How is Agamemnon featured, and what does he represent?
The monologue of Agamemnon is an inner monologue. But it doesn’t only represent Agamemnon it represents all people. A. is one man polyphonous. He is moving through history of war and destruction. - How can a father kill his daughter? How can neighbors kill neighbors? How can nations destroy other nations? The choir whispers and speaks: ‘It had to be. It had to happen. It was the Gods. It was an order. It wasn’t me’. Who is to blame if responsibility all the time is put elsewhere or even neglected? Agamemnon gradually understands that when killing he is also killing himself, as a human being. We are inside a tormented and restless consciousness, inside the mind of everyone who does not take responsibility when needed because the lust for power overshadows everything else. That is why the audience is seated on the stage. They are in fact seated inside the head of Agamemnon being part of his story and our common history.
  
Tell us about your choice of sounds and their treatments in the piece...
The piece is made entirely from recordings of the human voice and various sounds of metal. Fragments of the main text are copied and projected with time delay via loudspeakers, thus creating a kind of chaotic polyphony that enhances the restless and troubled mind of Agamemnon. The metal sounds are gongs and bells creating a dark relentless atmosphere in which the voices are imbedded.
 
Looking at the photos on your website, it looks as though the piece was originally staged with a performer: how will the new version with video by Torbjørn Ljunggren be a different experience for the audience?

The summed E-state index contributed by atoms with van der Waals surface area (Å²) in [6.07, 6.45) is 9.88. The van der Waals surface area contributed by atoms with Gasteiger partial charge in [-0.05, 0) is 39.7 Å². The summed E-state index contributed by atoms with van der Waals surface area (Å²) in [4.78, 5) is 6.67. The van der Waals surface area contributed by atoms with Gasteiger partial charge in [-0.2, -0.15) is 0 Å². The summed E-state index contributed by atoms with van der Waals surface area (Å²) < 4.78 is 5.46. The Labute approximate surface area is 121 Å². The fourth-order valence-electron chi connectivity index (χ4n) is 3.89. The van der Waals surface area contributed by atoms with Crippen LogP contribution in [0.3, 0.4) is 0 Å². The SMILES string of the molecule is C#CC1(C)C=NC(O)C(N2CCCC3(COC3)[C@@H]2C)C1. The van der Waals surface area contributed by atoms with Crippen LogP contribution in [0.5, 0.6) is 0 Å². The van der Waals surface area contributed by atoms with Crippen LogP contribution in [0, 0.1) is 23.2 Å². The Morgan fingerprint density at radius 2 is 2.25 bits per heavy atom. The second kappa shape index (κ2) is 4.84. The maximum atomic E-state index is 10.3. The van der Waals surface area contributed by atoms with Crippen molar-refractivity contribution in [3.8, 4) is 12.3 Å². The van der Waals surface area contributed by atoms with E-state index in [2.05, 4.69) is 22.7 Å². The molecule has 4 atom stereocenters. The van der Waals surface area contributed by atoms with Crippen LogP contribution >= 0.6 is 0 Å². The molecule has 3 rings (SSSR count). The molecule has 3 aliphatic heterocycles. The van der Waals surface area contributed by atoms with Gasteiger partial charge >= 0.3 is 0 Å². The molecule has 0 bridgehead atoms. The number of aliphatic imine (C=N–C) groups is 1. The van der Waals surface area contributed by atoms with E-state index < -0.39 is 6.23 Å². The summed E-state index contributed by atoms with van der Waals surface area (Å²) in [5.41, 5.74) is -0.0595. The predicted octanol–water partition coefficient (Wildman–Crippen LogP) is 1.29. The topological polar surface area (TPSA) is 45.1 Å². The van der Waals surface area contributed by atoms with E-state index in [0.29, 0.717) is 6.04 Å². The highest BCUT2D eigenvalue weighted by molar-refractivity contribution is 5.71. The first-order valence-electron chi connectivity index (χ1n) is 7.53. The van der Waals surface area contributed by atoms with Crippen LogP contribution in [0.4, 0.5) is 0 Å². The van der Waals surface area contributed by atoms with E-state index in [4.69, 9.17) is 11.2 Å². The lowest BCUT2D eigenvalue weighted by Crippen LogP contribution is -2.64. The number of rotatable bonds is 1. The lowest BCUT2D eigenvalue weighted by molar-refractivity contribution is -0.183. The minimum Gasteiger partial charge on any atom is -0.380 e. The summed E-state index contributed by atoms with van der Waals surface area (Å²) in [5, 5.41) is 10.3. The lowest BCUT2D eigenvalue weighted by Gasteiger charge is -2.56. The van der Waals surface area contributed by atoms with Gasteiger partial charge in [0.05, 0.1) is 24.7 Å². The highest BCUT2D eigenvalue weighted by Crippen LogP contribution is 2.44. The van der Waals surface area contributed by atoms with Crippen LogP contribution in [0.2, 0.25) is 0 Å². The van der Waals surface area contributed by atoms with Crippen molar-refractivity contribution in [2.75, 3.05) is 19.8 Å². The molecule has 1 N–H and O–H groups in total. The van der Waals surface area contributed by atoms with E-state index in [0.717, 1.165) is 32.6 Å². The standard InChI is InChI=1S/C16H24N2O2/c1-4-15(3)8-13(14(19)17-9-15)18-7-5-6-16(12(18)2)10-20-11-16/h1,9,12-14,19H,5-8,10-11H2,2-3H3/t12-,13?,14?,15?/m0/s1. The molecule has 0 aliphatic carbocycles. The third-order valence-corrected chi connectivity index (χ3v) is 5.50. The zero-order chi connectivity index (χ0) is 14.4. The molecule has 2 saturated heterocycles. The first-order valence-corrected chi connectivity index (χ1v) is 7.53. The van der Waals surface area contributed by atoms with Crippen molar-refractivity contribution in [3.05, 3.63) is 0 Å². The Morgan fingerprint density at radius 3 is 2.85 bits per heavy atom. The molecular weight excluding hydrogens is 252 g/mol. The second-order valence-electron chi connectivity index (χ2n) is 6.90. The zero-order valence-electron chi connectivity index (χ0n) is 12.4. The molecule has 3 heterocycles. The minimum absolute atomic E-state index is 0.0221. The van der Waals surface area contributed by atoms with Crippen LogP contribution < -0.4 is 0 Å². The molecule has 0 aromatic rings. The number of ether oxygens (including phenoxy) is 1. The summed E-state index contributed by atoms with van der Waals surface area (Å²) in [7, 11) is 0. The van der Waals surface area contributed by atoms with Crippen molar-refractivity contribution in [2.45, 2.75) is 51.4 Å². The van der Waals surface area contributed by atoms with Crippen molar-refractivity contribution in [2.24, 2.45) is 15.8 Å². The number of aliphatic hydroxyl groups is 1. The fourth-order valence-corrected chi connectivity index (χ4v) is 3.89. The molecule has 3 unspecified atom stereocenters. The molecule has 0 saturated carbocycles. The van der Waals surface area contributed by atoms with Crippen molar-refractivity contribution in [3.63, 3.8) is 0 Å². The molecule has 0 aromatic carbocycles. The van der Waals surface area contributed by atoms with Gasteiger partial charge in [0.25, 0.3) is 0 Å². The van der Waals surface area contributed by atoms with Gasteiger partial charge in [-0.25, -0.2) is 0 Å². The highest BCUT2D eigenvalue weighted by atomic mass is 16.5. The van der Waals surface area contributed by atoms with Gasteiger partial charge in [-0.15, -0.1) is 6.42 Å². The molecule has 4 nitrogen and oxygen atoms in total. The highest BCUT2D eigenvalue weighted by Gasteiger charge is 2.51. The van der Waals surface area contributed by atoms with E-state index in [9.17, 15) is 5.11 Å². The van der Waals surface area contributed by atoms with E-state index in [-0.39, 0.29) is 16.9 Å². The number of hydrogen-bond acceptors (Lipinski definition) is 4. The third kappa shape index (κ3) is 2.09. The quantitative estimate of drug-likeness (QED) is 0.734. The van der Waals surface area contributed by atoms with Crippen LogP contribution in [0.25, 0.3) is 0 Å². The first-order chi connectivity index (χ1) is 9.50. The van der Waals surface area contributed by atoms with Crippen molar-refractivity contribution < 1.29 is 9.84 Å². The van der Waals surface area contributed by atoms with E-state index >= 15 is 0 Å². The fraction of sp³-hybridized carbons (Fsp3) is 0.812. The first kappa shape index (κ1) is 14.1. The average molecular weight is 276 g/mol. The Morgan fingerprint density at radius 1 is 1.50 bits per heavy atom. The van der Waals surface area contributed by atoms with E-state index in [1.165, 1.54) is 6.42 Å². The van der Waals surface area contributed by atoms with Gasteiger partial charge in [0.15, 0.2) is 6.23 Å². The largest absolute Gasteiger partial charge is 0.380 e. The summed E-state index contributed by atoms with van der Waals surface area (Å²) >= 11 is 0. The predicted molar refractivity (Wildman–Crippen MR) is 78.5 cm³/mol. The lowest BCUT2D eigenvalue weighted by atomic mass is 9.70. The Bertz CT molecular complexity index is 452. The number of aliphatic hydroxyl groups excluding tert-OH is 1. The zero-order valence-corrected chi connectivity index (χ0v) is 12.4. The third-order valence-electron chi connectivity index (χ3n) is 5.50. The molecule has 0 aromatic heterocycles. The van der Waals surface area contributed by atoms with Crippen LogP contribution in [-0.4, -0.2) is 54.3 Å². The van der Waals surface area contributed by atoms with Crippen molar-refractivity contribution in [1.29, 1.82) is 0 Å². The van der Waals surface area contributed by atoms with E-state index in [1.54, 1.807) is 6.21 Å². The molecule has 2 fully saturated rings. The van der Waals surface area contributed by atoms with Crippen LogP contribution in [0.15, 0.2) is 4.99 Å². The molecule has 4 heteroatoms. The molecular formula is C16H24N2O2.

The piece was originally staged with a butoh dancer. The new version with video is entirely different. The spoken texts emanating from the eight loudspeakers surrounding the audience are still mainly in an original Norwegian dialect. To solve the problem of translation, the video is based on an English version. Letters, words and phrases define the visual landscape in such a way that the translation fuses into the visual movements breathing together with the music and the spoken text. The auditive and visual elements create a polyglot, linguistic experience.
 
To what extent have you collaborated on the video, or left him to find his own interpretation?
We started out with talks and discussions. Based on these Torbjørn Ljunggren developed sketches and ideas. His background from the theater has made it possible for him to create a unique visual, multi-linguistic drama.

Seeing as though the work was originally written in 2001, have the 12 years since given you any new insights into or perspectives upon the work?